before they wilt.
I think about filters.
The actor prepares.
How I’d frame the shot.
How I’d bring out the emotion in the fruit,
acting naturally,
to find and lose all sense of self.

Wilson Discourses on the Personal

Finally the personal
is all I can hold onto,
the vanishing sill between foundation and wall.
What is authenticity to a frog?
I have spent years inventing
my parents—divorcing them, killing them off
in piece after piece.
Never allowing them to come together,
I negate my existence through their disunion.
I pit fictitious brothers against themselves,
make sisters hate.
Then I set myself up as an only child,
emperor of the toy box, the one pony.
What can be more personal than a list of lovers
who have passed from the scene?
The name of everyone I ever lied to
beginning and ending with me?

A man walks into a house, the door closes, and he is alone.
From other rooms a wife appears, children, even cats.
Time passes and he is again alone, gravitating
toward his natural state. For a moment
I don’t doubt the sadness
but because I say it doesn’t make it true—
only ducks are that sincere.

In the instant I believe I have grasped
all the possible permutations of a life,
something new presents itself,
a thing that might startle,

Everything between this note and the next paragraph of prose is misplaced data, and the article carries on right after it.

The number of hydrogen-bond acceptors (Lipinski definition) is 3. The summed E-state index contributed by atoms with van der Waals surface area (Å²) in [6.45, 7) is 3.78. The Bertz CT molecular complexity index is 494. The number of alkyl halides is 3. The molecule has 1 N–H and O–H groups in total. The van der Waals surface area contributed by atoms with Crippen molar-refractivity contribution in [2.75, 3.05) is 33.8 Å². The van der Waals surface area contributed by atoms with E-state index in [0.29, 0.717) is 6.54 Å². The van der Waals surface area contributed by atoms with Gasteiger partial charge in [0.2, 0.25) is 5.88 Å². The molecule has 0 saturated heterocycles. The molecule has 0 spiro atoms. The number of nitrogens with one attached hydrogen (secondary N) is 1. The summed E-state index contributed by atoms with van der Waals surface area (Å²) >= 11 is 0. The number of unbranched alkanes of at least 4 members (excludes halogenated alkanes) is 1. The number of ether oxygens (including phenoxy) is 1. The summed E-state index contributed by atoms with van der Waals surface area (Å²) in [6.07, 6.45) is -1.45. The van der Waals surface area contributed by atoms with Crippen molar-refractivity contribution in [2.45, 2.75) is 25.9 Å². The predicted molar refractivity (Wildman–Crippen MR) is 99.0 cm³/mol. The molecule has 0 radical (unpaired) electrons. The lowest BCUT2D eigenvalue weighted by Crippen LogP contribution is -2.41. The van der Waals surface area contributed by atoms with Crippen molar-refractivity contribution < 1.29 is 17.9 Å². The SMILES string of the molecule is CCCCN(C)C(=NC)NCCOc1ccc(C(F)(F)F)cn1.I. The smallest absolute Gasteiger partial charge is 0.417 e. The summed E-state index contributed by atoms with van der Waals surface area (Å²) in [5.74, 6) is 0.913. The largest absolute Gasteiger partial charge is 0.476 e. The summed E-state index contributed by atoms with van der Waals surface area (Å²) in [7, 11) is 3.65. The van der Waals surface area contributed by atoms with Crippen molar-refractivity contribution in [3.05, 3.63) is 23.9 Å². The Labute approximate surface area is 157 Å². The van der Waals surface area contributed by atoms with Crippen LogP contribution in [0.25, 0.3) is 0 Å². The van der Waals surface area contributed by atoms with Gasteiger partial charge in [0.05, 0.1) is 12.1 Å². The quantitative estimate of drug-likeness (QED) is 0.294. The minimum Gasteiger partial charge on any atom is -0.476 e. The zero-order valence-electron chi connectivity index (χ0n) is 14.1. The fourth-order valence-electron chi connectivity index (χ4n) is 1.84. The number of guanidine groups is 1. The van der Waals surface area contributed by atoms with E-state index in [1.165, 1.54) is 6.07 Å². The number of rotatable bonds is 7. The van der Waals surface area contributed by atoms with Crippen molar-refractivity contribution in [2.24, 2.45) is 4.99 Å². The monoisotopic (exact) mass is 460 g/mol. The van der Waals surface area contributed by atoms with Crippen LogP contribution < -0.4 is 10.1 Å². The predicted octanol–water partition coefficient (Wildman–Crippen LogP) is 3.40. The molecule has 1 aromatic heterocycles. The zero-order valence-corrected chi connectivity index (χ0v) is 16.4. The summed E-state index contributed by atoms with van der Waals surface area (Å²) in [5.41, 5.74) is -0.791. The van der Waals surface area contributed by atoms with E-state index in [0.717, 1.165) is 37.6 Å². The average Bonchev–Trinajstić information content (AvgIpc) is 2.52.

perhaps incest this time
might confirm to myself there is being, not emptiness,
a man remotely resembling a man that is me.


It’s not for lack of trying:
The palm on the left has become a rusted pad.
I grind up flies,
examine arcana and mystery cures,
crack ape moons,
restrict my glow—
This is the vernacular of conservation.
I’ve gone to eating whole grains
and soy milks and nuts in the raw.
I’ve learned the nine basic exercises of Tai Chi.
Every night I stimulate the dragon.
The wood collects ashes.
The paint chips.
I can’t hold the crane position for long.

I find myself reading romances:
envisage mood and action follows.
I take tests from women’s magazines,
measure my potential
as a love slave.
Chen Zao says, when the feet point outward
the seed turns to dust.

I score high.
Perhaps this is another El Niño complication,
up north the ice is burning,
south it rains.

The sex doesn’t matter.
Okay, the sex matters.
Every step inside the bedroom
is a door opening on broken glass.
I feel it all,
but apartment time is a horizontal expression
of Newton’s first law: we wait to repeat
the northern migratory patterns of stones.
I’d like to announce an improvement in circulation,
all other factors remaining the same.